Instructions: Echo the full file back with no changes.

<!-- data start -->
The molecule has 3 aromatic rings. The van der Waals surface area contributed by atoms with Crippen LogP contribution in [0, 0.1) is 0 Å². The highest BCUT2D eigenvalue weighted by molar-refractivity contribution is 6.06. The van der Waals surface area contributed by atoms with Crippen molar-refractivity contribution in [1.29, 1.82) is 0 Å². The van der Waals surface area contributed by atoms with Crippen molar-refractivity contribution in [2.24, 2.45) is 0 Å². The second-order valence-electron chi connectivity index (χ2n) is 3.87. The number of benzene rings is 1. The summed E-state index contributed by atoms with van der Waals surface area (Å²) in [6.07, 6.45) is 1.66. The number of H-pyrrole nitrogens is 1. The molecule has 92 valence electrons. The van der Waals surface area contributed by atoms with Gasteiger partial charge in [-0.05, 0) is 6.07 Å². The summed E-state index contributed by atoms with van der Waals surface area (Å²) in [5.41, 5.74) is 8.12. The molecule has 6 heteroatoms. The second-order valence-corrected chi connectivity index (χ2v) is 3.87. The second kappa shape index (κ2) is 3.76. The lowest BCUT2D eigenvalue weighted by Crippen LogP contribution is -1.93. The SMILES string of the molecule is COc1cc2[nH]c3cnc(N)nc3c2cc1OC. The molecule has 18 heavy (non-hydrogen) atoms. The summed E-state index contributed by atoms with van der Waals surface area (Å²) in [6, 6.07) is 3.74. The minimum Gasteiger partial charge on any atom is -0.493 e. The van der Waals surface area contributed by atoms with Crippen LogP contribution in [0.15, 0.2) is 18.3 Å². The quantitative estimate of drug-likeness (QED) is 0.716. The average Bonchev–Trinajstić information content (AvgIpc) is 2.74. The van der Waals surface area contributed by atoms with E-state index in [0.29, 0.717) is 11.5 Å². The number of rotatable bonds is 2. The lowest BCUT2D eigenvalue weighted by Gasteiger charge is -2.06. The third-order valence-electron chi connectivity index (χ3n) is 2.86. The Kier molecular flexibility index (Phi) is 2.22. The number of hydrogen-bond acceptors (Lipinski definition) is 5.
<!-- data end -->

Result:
The molecule has 3 aromatic rings. The van der Waals surface area contributed by atoms with Crippen LogP contribution in [0, 0.1) is 0 Å². The highest BCUT2D eigenvalue weighted by molar-refractivity contribution is 6.06. The van der Waals surface area contributed by atoms with Crippen molar-refractivity contribution in [1.29, 1.82) is 0 Å². The van der Waals surface area contributed by atoms with Crippen molar-refractivity contribution in [2.24, 2.45) is 0 Å². The second-order valence-electron chi connectivity index (χ2n) is 3.87. The number of benzene rings is 1. The summed E-state index contributed by atoms with van der Waals surface area (Å²) in [6.07, 6.45) is 1.66. The number of H-pyrrole nitrogens is 1. The molecule has 92 valence electrons. The van der Waals surface area contributed by atoms with Gasteiger partial charge in [-0.05, 0) is 6.07 Å². The summed E-state index contributed by atoms with van der Waals surface area (Å²) in [5.41, 5.74) is 8.12. The molecule has 6 heteroatoms. The second-order valence-corrected chi connectivity index (χ2v) is 3.87. The second kappa shape index (κ2) is 3.76. The lowest BCUT2D eigenvalue weighted by Crippen LogP contribution is -1.93. The SMILES string of the molecule is COc1cc2[nH]c3cnc(N)nc3c2cc1OC. The molecule has 18 heavy (non-hydrogen) atoms. The summed E-state index contributed by atoms with van der Waals surface area (Å²) in [6, 6.07) is 3.74. The minimum Gasteiger partial charge on any atom is -0.493 e. The van der Waals surface area contributed by atoms with Crippen LogP contribution in [0.15, 0.2) is 18.3 Å². The quantitative estimate of drug-likeness (QED) is 0.716. The average Bonchev–Trinajstić information content (AvgIpc) is 2.74. The van der Waals surface area contributed by atoms with E-state index in [0.29, 0.717) is 11.5 Å². The number of rotatable bonds is 2. The lowest BCUT2D eigenvalue weighted by Gasteiger charge is -2.06. The third-order valence-electron chi connectivity index (χ3n) is 2.86. The Kier molecular flexibility index (Phi) is 2.22. The number of hydrogen-bond acceptors (Lipinski definition) is 5.